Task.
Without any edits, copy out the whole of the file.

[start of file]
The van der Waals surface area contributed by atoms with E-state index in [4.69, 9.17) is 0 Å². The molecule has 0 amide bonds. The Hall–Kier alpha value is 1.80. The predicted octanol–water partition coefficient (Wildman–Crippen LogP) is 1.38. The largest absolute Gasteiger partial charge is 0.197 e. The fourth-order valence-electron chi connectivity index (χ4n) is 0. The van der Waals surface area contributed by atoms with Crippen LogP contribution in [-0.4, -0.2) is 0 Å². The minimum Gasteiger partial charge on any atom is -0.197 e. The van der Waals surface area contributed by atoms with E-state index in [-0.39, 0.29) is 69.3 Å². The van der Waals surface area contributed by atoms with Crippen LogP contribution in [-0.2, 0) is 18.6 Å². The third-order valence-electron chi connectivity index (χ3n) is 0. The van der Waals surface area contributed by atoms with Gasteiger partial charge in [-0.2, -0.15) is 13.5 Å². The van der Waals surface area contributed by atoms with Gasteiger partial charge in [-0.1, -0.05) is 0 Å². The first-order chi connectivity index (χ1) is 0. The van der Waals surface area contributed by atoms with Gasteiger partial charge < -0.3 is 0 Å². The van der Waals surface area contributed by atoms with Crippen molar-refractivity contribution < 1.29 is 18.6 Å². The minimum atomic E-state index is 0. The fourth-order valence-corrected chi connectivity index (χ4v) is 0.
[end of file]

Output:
The van der Waals surface area contributed by atoms with E-state index in [4.69, 9.17) is 0 Å². The molecule has 0 amide bonds. The Hall–Kier alpha value is 1.80. The predicted octanol–water partition coefficient (Wildman–Crippen LogP) is 1.38. The largest absolute Gasteiger partial charge is 0.197 e. The fourth-order valence-electron chi connectivity index (χ4n) is 0. The van der Waals surface area contributed by atoms with Crippen LogP contribution in [-0.4, -0.2) is 0 Å². The minimum Gasteiger partial charge on any atom is -0.197 e. The van der Waals surface area contributed by atoms with E-state index in [-0.39, 0.29) is 69.3 Å². The van der Waals surface area contributed by atoms with Crippen LogP contribution in [-0.2, 0) is 18.6 Å². The third-order valence-electron chi connectivity index (χ3n) is 0. The van der Waals surface area contributed by atoms with Gasteiger partial charge in [-0.2, -0.15) is 13.5 Å². The van der Waals surface area contributed by atoms with Gasteiger partial charge in [-0.1, -0.05) is 0 Å². The first-order chi connectivity index (χ1) is 0. The van der Waals surface area contributed by atoms with Gasteiger partial charge < -0.3 is 0 Å². The van der Waals surface area contributed by atoms with Crippen molar-refractivity contribution < 1.29 is 18.6 Å². The minimum atomic E-state index is 0. The fourth-order valence-corrected chi connectivity index (χ4v) is 0.